“In your possession is the greatest technological innovation in research paper writing since the invention of the note card!” With a promise like that, who could resist Mead Builder™ Research Paper Edition? The happy owl certainly couldn’t. Her conclusion: research papers are still (and always will be) hard work. But Builder can definitely help even the flightiest researcher stay organized and motivated. It’s well worth the $39.95 investment for any high school or college student who needs such a boost.
The Builder software is completely self-contained on a flash drive that can be used any time, on (almost) any computer. To get started, the student inserts the drive, registers (once), and lets the program launch. The opening screen explains, in plain language, how the program works. And while Builder automatically saves all work, Mead recommends frequent use of the “save backup” feature. Indeed, Builder’s portability is also its chief liability: students are legendary for leaving their flash drives behind.
Builder’s research paper-writing process comprises six steps:
Planning Your Schedule: The student enters the due date and Builder generates an editable timetable that appears continuously, reminding the student of progress.
Establishing Your Topic / Thesis: The student identifies the paper’s purpose (to present an argument, explain, analyze, or compare); then supplies the topic and answers a series of questions regarding that topic.
- What’s cool: Builder rearranges the answers into a draft thesis (putting the student’s position last, as the “punch line”); help encourages student to select a topic he or she actually likes; help also provides excellent examples of topics that are too narrow and too broad
- What’s not: help suggests, “If you have a topic, then you have an idea of what your thesis is going to be.” (Not always true! Thesis creation is iterative and often requires a little upfront research and a lot of thought.) Builder recommends going “to a search engine to see how your topic is being treated by scholars.” (A better suggestion: Point the student to a topic-specific index.)
Gather Information and Sources: Builder presents student’s original answers as research sub-topics (or “folders”); the student begins entering research source details, and, for each source, creating individual note cards.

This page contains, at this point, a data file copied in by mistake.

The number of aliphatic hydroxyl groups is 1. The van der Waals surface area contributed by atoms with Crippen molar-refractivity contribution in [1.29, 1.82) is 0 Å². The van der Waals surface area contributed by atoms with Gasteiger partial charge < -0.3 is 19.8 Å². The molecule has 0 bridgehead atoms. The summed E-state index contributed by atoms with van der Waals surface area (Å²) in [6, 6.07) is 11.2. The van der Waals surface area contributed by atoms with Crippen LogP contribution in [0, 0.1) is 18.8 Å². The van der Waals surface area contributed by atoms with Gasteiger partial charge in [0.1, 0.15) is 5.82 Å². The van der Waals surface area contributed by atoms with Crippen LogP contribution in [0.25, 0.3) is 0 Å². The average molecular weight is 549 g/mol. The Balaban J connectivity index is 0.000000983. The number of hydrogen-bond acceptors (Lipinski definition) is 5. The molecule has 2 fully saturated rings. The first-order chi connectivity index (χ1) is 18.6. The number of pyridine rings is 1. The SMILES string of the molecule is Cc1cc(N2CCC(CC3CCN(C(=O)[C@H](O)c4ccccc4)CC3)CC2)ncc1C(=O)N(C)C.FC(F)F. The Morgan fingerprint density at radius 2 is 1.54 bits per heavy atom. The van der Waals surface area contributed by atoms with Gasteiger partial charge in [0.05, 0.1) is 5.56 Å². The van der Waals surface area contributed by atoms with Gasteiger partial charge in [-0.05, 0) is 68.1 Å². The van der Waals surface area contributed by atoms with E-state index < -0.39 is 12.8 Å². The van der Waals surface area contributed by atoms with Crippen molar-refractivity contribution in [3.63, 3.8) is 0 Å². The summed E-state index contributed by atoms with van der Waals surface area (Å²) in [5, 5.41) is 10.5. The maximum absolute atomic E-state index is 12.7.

- What’s cool: Builder creates a properly formatted bibliography (MLA or APA) and starts tracking citations; help defines plagiarism, emphasizes the importance of crediting others’ ideas
Organize Information: Student begins to arrange both the “folders,” and cards within those folders, into “logical” order.
- What’s cool: Student can reassign cards to different folders; visual array of color-coded cards helps student see extent and adequacy of coverage of any sub-topic; student can print actual cards; Builder recommends having multiple cards from a variety of sources; it also recommends filling in gaps with further research, if necessary
- What’s not: What’s “logical” to Builder may not be so logical to many students
Create Your Outline: Builder creates a draft outline by plugging student’s folders and cards into an outline format.
- What’s cool: The student can edit items and move them up or down, or indent or un-indent them, as preferred
- What’s not: The outline builder will speed things up for the student who already thinks in an organized way – but may actually confuse the struggling student; outlining is another iterative process, often requiring several attempts
Writing Your Paper: Builder creates a draft paper by plugging the thesis statement – and all properly cited paraphrased notes – into the order designated by the outline from the previous step. All the student needs to do now is “connect and transition all of the information in clear and concise body paragraphs.” Voilá, right? Not so fast…
- What’s cool: This “insti-draft” is editable; student can click to show outline and draft side-by-side; “export to Word” creates a fully formatted rtf file and accompanying bibliography
- What’s not: “Connecting and transitioning” are far easier said than done; Builder under-emphasizes the true difficulty and importance of the writing step
All along the way, Builder offers recommendations for next steps; but, given the iterative nature of research and writing, its “go back” suggestions really need to be strengthened. Turabian and Chicago styles – as well as a seventh, stand-alone Revise step – should also be included in future releases. Still, Builder is intuitive and easy to use – and can definitely help high school and college students stay on task with their research. We recommend it – with qualifications, of course. Available online at www.meadbuilder.com.
Prefer a more individualized approach? Contact Scholar’s Secret anytime!